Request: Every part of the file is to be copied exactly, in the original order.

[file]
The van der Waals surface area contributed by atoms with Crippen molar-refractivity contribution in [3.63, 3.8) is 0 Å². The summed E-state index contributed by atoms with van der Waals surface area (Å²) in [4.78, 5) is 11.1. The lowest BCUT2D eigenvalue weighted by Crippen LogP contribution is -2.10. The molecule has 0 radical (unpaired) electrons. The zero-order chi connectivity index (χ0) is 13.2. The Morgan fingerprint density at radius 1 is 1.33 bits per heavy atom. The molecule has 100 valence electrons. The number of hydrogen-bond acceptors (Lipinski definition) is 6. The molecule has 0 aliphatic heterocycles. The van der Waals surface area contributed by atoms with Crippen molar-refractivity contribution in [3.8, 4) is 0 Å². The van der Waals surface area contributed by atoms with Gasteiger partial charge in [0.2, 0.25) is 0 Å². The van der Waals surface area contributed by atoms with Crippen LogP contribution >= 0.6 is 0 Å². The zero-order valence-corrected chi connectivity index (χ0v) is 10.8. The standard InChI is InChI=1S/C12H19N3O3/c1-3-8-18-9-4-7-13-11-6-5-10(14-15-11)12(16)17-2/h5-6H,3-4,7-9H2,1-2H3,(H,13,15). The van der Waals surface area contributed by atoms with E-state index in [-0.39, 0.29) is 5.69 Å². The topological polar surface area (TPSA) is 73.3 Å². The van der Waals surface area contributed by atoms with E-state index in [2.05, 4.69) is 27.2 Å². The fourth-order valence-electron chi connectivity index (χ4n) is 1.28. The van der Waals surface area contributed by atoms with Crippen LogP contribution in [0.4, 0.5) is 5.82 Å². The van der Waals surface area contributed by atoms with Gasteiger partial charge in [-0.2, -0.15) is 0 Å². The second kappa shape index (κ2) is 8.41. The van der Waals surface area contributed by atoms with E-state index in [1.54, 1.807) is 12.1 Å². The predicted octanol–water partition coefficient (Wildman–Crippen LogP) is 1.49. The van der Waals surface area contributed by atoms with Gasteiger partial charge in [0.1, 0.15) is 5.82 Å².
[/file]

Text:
The van der Waals surface area contributed by atoms with Crippen molar-refractivity contribution in [3.63, 3.8) is 0 Å². The summed E-state index contributed by atoms with van der Waals surface area (Å²) in [4.78, 5) is 11.1. The lowest BCUT2D eigenvalue weighted by Crippen LogP contribution is -2.10. The molecule has 0 radical (unpaired) electrons. The zero-order chi connectivity index (χ0) is 13.2. The Morgan fingerprint density at radius 1 is 1.33 bits per heavy atom. The molecule has 100 valence electrons. The number of hydrogen-bond acceptors (Lipinski definition) is 6. The molecule has 0 aliphatic heterocycles. The van der Waals surface area contributed by atoms with Crippen molar-refractivity contribution in [3.8, 4) is 0 Å². The van der Waals surface area contributed by atoms with Gasteiger partial charge in [0.2, 0.25) is 0 Å². The van der Waals surface area contributed by atoms with Crippen LogP contribution >= 0.6 is 0 Å². The zero-order valence-corrected chi connectivity index (χ0v) is 10.8. The standard InChI is InChI=1S/C12H19N3O3/c1-3-8-18-9-4-7-13-11-6-5-10(14-15-11)12(16)17-2/h5-6H,3-4,7-9H2,1-2H3,(H,13,15). The van der Waals surface area contributed by atoms with E-state index in [-0.39, 0.29) is 5.69 Å². The topological polar surface area (TPSA) is 73.3 Å². The van der Waals surface area contributed by atoms with E-state index in [2.05, 4.69) is 27.2 Å². The fourth-order valence-electron chi connectivity index (χ4n) is 1.28. The van der Waals surface area contributed by atoms with Crippen LogP contribution in [0.4, 0.5) is 5.82 Å². The van der Waals surface area contributed by atoms with Gasteiger partial charge in [-0.2, -0.15) is 0 Å². The second kappa shape index (κ2) is 8.41. The van der Waals surface area contributed by atoms with E-state index in [1.54, 1.807) is 12.1 Å². The predicted octanol–water partition coefficient (Wildman–Crippen LogP) is 1.49. The van der Waals surface area contributed by atoms with Gasteiger partial charge in [0.1, 0.15) is 5.82 Å².